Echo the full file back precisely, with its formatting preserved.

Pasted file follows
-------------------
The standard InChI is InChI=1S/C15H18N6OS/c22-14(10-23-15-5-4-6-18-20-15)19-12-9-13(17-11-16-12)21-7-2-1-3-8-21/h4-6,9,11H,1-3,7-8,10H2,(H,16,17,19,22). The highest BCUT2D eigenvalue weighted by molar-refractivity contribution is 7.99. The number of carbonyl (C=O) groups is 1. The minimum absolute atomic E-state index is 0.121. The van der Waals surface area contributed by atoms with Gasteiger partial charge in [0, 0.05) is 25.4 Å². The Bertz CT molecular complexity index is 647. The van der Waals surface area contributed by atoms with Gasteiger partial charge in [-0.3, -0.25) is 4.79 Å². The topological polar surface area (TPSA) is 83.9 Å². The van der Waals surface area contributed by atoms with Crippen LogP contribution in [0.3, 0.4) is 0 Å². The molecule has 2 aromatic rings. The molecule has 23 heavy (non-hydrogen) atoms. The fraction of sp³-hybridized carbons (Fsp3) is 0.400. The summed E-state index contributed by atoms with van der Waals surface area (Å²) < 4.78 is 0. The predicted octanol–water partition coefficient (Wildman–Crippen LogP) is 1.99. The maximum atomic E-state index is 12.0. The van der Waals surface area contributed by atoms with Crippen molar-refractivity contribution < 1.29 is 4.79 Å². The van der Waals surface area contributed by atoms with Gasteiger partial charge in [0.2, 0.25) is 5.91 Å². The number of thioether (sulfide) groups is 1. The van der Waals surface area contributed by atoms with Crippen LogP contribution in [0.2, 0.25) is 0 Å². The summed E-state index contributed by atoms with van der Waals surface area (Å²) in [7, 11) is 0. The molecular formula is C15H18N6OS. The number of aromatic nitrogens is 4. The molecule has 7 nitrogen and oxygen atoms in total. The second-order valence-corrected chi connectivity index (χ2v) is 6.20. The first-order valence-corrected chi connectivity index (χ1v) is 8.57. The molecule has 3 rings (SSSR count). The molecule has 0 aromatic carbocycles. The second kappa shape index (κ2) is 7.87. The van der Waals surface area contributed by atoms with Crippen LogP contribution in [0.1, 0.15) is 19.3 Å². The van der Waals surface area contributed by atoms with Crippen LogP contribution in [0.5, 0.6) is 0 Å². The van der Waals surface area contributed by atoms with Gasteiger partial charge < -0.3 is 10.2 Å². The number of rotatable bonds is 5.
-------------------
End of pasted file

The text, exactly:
The standard InChI is InChI=1S/C15H18N6OS/c22-14(10-23-15-5-4-6-18-20-15)19-12-9-13(17-11-16-12)21-7-2-1-3-8-21/h4-6,9,11H,1-3,7-8,10H2,(H,16,17,19,22). The highest BCUT2D eigenvalue weighted by molar-refractivity contribution is 7.99. The number of carbonyl (C=O) groups is 1. The minimum absolute atomic E-state index is 0.121. The van der Waals surface area contributed by atoms with Gasteiger partial charge in [0, 0.05) is 25.4 Å². The Bertz CT molecular complexity index is 647. The van der Waals surface area contributed by atoms with Gasteiger partial charge in [-0.3, -0.25) is 4.79 Å². The topological polar surface area (TPSA) is 83.9 Å². The van der Waals surface area contributed by atoms with Crippen LogP contribution in [0.3, 0.4) is 0 Å². The molecule has 2 aromatic rings. The molecule has 23 heavy (non-hydrogen) atoms. The fraction of sp³-hybridized carbons (Fsp3) is 0.400. The summed E-state index contributed by atoms with van der Waals surface area (Å²) < 4.78 is 0. The predicted octanol–water partition coefficient (Wildman–Crippen LogP) is 1.99. The maximum atomic E-state index is 12.0. The van der Waals surface area contributed by atoms with Crippen molar-refractivity contribution < 1.29 is 4.79 Å². The van der Waals surface area contributed by atoms with Gasteiger partial charge in [0.2, 0.25) is 5.91 Å². The number of thioether (sulfide) groups is 1. The van der Waals surface area contributed by atoms with Crippen LogP contribution in [0.2, 0.25) is 0 Å². The summed E-state index contributed by atoms with van der Waals surface area (Å²) in [7, 11) is 0. The molecular formula is C15H18N6OS. The number of aromatic nitrogens is 4. The molecule has 7 nitrogen and oxygen atoms in total. The second-order valence-corrected chi connectivity index (χ2v) is 6.20. The first-order valence-corrected chi connectivity index (χ1v) is 8.57. The molecule has 3 rings (SSSR count). The molecule has 0 aromatic carbocycles. The second kappa shape index (κ2) is 7.87. The van der Waals surface area contributed by atoms with Crippen LogP contribution in [0.1, 0.15) is 19.3 Å². The van der Waals surface area contributed by atoms with Crippen LogP contribution in [0.5, 0.6) is 0 Å². The van der Waals surface area contributed by atoms with Gasteiger partial charge < -0.3 is 10.2 Å². The number of rotatable bonds is 5.